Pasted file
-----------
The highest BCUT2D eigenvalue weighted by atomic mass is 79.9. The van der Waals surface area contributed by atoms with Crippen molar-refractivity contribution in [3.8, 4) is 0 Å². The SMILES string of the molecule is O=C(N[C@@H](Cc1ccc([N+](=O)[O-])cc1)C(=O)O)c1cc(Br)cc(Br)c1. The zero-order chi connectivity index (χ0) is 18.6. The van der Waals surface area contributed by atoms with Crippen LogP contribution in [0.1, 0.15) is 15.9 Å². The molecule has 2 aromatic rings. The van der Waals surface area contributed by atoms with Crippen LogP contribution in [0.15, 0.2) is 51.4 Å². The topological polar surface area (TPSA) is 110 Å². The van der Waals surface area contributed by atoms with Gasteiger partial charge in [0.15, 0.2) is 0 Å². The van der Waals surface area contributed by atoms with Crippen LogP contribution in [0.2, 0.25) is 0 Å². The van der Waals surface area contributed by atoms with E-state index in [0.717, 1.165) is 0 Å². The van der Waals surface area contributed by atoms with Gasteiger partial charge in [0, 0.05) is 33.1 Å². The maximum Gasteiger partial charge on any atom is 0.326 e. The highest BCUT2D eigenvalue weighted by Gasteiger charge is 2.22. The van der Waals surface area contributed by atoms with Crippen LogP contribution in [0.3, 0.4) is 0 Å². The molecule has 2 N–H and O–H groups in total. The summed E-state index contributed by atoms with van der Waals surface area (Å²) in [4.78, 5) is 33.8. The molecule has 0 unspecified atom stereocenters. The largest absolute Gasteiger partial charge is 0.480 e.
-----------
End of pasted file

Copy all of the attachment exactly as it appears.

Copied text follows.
The highest BCUT2D eigenvalue weighted by atomic mass is 79.9. The van der Waals surface area contributed by atoms with Crippen molar-refractivity contribution in [3.8, 4) is 0 Å². The SMILES string of the molecule is O=C(N[C@@H](Cc1ccc([N+](=O)[O-])cc1)C(=O)O)c1cc(Br)cc(Br)c1. The zero-order chi connectivity index (χ0) is 18.6. The van der Waals surface area contributed by atoms with Crippen LogP contribution in [0.1, 0.15) is 15.9 Å². The molecule has 2 aromatic rings. The van der Waals surface area contributed by atoms with Crippen LogP contribution in [0.15, 0.2) is 51.4 Å². The topological polar surface area (TPSA) is 110 Å². The van der Waals surface area contributed by atoms with Gasteiger partial charge in [0.15, 0.2) is 0 Å². The van der Waals surface area contributed by atoms with Crippen LogP contribution in [0.2, 0.25) is 0 Å². The van der Waals surface area contributed by atoms with E-state index in [0.717, 1.165) is 0 Å². The van der Waals surface area contributed by atoms with Gasteiger partial charge in [0, 0.05) is 33.1 Å². The maximum Gasteiger partial charge on any atom is 0.326 e. The highest BCUT2D eigenvalue weighted by Gasteiger charge is 2.22. The van der Waals surface area contributed by atoms with Crippen LogP contribution in [0.3, 0.4) is 0 Å². The molecule has 2 N–H and O–H groups in total. The summed E-state index contributed by atoms with van der Waals surface area (Å²) in [4.78, 5) is 33.8. The molecule has 0 unspecified atom stereocenters. The largest absolute Gasteiger partial charge is 0.480 e.